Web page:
Jennifer Hudson Takes the Stand at Murder Trial

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Jennifer Hudson Takes the Stand at Murder Trial

Jennifer Hudson broke down on the witness stand Monday during the Chicago trial of William Balfour, the man accused of killing the Oscar winner's mother, brother and nephew in 2008.

Hudson -- who wore a black dress and her hair wrapped in a bun -- was the first witness called to testify after both sides presented opening arguments. She responded to prosecutors' questions softly but confidently and when
asked to identify the defendant, she pointed at Balfour and said: "He's sitting right there." The defendant showed little emotion during the proceedings.

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Hudson then fought back tears as she told jurors how she reacted when her sister told her she was going to marry Balfour. "None of us wanted her to marry him. We did not like how he treated her." After about 30 minutes on the stand, Hudson grabbed a handful of tissues and walked slowly across the courtroom in front of jurors before taking a seat in the fourth row next to her fiancé, David Otunga.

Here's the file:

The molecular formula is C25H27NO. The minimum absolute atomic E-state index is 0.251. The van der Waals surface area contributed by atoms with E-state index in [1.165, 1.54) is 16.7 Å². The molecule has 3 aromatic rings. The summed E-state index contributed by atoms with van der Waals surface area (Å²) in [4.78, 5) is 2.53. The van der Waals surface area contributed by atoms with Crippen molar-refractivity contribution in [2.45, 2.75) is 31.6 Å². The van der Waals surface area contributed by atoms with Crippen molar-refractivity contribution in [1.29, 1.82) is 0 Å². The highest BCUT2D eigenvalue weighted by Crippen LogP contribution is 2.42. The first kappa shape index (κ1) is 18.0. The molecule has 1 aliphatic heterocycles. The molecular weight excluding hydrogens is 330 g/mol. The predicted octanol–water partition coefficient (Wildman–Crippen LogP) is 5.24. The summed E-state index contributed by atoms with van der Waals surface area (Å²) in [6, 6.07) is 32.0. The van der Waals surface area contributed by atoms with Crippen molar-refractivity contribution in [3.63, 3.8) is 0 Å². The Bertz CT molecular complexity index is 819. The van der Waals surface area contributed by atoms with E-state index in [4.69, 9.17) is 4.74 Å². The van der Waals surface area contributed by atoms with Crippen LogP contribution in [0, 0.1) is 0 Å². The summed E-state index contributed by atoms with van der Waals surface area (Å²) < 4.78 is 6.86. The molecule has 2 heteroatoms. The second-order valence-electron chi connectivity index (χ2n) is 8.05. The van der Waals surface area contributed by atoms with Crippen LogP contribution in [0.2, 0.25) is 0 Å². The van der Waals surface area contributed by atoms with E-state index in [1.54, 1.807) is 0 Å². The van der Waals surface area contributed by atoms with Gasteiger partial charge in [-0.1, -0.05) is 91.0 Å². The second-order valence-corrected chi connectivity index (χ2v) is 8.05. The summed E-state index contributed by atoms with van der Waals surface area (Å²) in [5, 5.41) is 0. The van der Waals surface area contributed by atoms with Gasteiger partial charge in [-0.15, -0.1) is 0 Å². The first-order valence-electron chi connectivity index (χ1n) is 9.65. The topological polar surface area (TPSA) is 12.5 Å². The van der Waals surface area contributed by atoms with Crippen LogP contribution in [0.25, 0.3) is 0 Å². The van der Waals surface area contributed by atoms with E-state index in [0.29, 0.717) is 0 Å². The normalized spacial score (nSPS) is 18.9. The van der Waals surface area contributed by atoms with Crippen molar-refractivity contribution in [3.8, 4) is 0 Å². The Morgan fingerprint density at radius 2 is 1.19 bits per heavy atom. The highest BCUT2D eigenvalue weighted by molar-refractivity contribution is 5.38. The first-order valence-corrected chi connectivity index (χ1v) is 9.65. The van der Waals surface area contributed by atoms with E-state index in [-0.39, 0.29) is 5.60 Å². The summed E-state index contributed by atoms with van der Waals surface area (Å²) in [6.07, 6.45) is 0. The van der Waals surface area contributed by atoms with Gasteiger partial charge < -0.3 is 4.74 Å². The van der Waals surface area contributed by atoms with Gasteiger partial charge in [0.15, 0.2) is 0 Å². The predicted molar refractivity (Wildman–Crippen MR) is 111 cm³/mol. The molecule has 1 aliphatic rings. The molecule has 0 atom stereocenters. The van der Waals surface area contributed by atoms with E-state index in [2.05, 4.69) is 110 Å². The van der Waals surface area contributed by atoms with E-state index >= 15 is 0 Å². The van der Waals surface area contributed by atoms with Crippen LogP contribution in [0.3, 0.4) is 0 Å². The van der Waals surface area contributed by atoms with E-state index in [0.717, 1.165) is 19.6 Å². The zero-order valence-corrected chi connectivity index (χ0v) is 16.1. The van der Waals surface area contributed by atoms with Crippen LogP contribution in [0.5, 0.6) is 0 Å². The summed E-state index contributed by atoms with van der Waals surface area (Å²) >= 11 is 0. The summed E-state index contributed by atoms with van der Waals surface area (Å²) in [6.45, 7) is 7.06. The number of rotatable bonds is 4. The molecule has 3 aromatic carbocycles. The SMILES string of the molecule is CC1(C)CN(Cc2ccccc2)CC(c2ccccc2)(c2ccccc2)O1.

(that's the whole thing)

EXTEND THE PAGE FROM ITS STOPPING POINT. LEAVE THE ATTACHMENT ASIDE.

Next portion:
Julia Hudson, Jennifer's sister, later took to the stand to testify against her estranged husband, telling jurors that Balfour at times became angry when her son, Julian King, kissed his mom. Julia also identified the murder weapon as her brother's gun that Balfour allegedly stole months before the killings.

Balfour has pleaded not guilty to three counts of first-degree murder in the October 2008 slayings. Prosecutors allege the suspect shot the family members in a jealous rage because Julia Hudson was dating another man.

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Prosecutor Veryl Gambino said during his opening statements that Balfour began threatening to harm the family shortly after moving out of Hudson's family home. "Those were not idle threats. They were deadly warnings of what was to come," he told the jury.

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Defense Attorney Amy Thompson portrayed a different view of the killings, telling jurors that police pinned them on Balfour because they felt pressured to make an arrest. "As soon as that (celebrity link to the case) became known, they knew coverage would explode," Thompson said. "The police were on the hook. They had to find their man and find him fast."